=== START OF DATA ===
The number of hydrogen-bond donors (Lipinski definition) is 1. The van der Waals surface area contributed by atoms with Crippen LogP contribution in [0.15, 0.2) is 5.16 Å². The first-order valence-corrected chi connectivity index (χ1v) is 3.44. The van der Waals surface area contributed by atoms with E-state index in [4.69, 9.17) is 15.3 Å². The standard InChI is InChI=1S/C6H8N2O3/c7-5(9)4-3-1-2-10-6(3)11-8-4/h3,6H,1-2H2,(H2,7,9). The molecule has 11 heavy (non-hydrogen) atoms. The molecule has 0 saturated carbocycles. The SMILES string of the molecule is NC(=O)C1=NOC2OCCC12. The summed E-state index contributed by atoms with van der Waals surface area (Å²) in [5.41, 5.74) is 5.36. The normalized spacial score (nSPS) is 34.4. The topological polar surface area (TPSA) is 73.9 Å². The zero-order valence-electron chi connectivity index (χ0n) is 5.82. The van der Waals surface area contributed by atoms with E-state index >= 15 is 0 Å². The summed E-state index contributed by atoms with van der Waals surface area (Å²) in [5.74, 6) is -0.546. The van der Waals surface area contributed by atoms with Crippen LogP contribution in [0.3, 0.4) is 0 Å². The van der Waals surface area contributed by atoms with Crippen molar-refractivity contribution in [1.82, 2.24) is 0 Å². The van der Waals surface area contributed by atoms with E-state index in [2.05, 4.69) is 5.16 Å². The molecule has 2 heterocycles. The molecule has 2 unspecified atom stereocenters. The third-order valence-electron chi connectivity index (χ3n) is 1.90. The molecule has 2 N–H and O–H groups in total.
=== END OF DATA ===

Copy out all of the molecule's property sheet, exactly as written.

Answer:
The number of hydrogen-bond donors (Lipinski definition) is 1. The van der Waals surface area contributed by atoms with Crippen LogP contribution in [0.15, 0.2) is 5.16 Å². The first-order valence-corrected chi connectivity index (χ1v) is 3.44. The van der Waals surface area contributed by atoms with E-state index in [4.69, 9.17) is 15.3 Å². The standard InChI is InChI=1S/C6H8N2O3/c7-5(9)4-3-1-2-10-6(3)11-8-4/h3,6H,1-2H2,(H2,7,9). The molecule has 11 heavy (non-hydrogen) atoms. The molecule has 0 saturated carbocycles. The SMILES string of the molecule is NC(=O)C1=NOC2OCCC12. The summed E-state index contributed by atoms with van der Waals surface area (Å²) in [5.41, 5.74) is 5.36. The normalized spacial score (nSPS) is 34.4. The topological polar surface area (TPSA) is 73.9 Å². The zero-order valence-electron chi connectivity index (χ0n) is 5.82. The van der Waals surface area contributed by atoms with E-state index >= 15 is 0 Å². The summed E-state index contributed by atoms with van der Waals surface area (Å²) in [5.74, 6) is -0.546. The van der Waals surface area contributed by atoms with Crippen LogP contribution in [0.3, 0.4) is 0 Å². The van der Waals surface area contributed by atoms with Crippen molar-refractivity contribution in [1.82, 2.24) is 0 Å². The van der Waals surface area contributed by atoms with E-state index in [2.05, 4.69) is 5.16 Å². The molecule has 2 heterocycles. The molecule has 2 unspecified atom stereocenters. The third-order valence-electron chi connectivity index (χ3n) is 1.90. The molecule has 2 N–H and O–H groups in total.